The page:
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The joint venture Euromissile was created in 1972 by Germany's Daimler-Benz Aerospace (DASA) and France's Aerospatiale SA. Since the mid-1970s, and to this day, its Milan and Hot anti-tank weapons and the Roland surface-to-air system have been highly successful. Milan is a second generation anti-tank weapon, the result of a joint development between France and West Germany with British Milan launchers and missiles built under licence in the UK. The Milan consists of two main components, the launcher and the missile; these are simply clipped together to prepare the system for use. On firing, the operator has only to keep his aiming mark on the target and the Semi Automatic Command to Line of Sight (SACLOS) guidance system will do the rest. The missile is guided for its entire trajectory by an automatic device of remote control using the infra-red radiation (MILAN 1) or an electronic-flash lamp (MILAN 2). Milan, which was initially developed for the French and German infantry, is now in service in 41 countries all over the world. The new-generation weapon Milan 3 has been in service since 1996.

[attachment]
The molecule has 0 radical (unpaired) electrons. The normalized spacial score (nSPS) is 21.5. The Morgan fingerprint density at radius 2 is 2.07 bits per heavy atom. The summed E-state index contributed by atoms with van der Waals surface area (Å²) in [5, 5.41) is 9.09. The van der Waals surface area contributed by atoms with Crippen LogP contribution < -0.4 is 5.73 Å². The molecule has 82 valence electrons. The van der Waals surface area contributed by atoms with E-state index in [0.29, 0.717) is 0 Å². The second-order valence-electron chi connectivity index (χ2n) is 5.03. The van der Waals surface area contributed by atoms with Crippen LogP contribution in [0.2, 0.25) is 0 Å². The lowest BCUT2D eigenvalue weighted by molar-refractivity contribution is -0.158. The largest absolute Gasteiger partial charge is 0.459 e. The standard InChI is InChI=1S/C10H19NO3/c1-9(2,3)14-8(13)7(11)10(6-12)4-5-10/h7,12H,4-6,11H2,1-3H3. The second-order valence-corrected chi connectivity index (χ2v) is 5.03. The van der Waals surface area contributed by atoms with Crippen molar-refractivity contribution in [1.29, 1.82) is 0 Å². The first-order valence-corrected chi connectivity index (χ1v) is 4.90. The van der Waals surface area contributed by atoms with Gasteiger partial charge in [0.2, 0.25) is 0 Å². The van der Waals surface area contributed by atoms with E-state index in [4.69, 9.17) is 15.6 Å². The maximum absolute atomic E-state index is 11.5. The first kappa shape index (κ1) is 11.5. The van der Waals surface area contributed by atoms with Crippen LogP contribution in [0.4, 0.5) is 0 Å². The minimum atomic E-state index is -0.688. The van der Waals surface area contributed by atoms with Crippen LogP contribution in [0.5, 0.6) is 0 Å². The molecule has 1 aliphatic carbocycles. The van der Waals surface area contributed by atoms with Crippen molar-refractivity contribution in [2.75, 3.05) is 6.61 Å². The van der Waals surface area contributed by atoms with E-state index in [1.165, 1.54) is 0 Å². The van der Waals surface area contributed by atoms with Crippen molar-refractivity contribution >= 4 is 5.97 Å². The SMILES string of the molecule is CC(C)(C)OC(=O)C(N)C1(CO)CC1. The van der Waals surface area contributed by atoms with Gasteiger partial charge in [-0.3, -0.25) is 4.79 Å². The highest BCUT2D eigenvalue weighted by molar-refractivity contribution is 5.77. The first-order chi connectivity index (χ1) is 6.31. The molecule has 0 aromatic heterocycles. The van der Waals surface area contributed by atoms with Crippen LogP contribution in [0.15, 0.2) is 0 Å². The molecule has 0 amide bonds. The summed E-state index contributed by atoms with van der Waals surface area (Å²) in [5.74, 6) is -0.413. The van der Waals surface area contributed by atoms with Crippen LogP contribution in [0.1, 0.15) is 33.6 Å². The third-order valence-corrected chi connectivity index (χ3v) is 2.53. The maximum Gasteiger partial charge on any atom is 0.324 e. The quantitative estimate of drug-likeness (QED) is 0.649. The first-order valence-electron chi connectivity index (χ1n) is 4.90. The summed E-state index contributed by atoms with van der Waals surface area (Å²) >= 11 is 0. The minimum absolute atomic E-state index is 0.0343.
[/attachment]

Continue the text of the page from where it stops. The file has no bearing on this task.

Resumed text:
Entered Service
Max Range 2,000m;
Min Range 400m;
Length 918mm;
Weight 6.73kg;
Diameter 125mm;
Wing Span 267mm;
Rate of Fire 3-4rpm;
Warhead Weight 2.70kg;
Diameter 115mm;
Explosive Content 1.79kg;
Firing Post
Weight 16.4kg;
Length 900mm;
Height 650mm;
Width 420mm;
Armour Penetration 352mm;
Time of Flight to Max Range 12.5secs;
Missile Speed 720kph;
Guidance Semi-Automatic command to line of sight by means of wire guidance link.

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Maintained by Robert Sherman
Originally created by John Pike
Updated Saturday, June 19, 1999 6:37:33 AM